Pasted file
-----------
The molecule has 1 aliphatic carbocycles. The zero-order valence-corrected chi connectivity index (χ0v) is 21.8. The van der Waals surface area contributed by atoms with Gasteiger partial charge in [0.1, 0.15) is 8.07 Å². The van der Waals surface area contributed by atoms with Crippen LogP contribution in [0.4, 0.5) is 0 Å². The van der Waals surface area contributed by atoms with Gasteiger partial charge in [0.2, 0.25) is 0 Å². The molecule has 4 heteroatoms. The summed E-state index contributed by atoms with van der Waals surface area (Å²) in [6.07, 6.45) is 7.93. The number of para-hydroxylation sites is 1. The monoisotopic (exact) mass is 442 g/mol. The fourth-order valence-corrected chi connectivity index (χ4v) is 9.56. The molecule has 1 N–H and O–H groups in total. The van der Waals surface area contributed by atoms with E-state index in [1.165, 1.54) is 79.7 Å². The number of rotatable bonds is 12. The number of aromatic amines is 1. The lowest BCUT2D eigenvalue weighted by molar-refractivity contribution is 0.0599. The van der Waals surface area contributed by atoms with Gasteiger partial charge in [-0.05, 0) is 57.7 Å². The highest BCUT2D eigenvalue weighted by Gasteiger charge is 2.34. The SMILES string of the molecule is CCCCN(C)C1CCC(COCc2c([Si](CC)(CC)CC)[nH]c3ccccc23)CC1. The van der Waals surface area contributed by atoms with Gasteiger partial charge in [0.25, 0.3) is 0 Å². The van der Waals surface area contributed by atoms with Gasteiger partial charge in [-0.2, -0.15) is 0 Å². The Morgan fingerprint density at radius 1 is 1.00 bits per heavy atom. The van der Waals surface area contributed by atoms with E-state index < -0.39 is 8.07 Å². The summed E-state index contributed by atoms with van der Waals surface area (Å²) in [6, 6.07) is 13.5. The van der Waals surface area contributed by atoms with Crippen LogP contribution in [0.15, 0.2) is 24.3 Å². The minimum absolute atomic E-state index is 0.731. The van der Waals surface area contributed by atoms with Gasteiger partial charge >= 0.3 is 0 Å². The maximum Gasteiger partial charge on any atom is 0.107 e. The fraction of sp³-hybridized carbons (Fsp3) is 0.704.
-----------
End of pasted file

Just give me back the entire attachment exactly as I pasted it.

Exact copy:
The molecule has 1 aliphatic carbocycles. The zero-order valence-corrected chi connectivity index (χ0v) is 21.8. The van der Waals surface area contributed by atoms with Gasteiger partial charge in [0.1, 0.15) is 8.07 Å². The van der Waals surface area contributed by atoms with Crippen LogP contribution in [0.4, 0.5) is 0 Å². The van der Waals surface area contributed by atoms with Gasteiger partial charge in [0.2, 0.25) is 0 Å². The molecule has 4 heteroatoms. The summed E-state index contributed by atoms with van der Waals surface area (Å²) in [6.07, 6.45) is 7.93. The number of para-hydroxylation sites is 1. The monoisotopic (exact) mass is 442 g/mol. The fourth-order valence-corrected chi connectivity index (χ4v) is 9.56. The molecule has 1 N–H and O–H groups in total. The van der Waals surface area contributed by atoms with E-state index in [1.165, 1.54) is 79.7 Å². The number of rotatable bonds is 12. The number of aromatic amines is 1. The lowest BCUT2D eigenvalue weighted by molar-refractivity contribution is 0.0599. The van der Waals surface area contributed by atoms with Gasteiger partial charge in [-0.05, 0) is 57.7 Å². The highest BCUT2D eigenvalue weighted by Gasteiger charge is 2.34. The SMILES string of the molecule is CCCCN(C)C1CCC(COCc2c([Si](CC)(CC)CC)[nH]c3ccccc23)CC1. The van der Waals surface area contributed by atoms with Gasteiger partial charge in [0.25, 0.3) is 0 Å². The van der Waals surface area contributed by atoms with Gasteiger partial charge in [-0.2, -0.15) is 0 Å². The Morgan fingerprint density at radius 1 is 1.00 bits per heavy atom. The van der Waals surface area contributed by atoms with E-state index < -0.39 is 8.07 Å². The summed E-state index contributed by atoms with van der Waals surface area (Å²) in [6, 6.07) is 13.5. The van der Waals surface area contributed by atoms with Crippen LogP contribution in [0.15, 0.2) is 24.3 Å². The minimum absolute atomic E-state index is 0.731. The van der Waals surface area contributed by atoms with Gasteiger partial charge >= 0.3 is 0 Å². The maximum Gasteiger partial charge on any atom is 0.107 e. The fraction of sp³-hybridized carbons (Fsp3) is 0.704.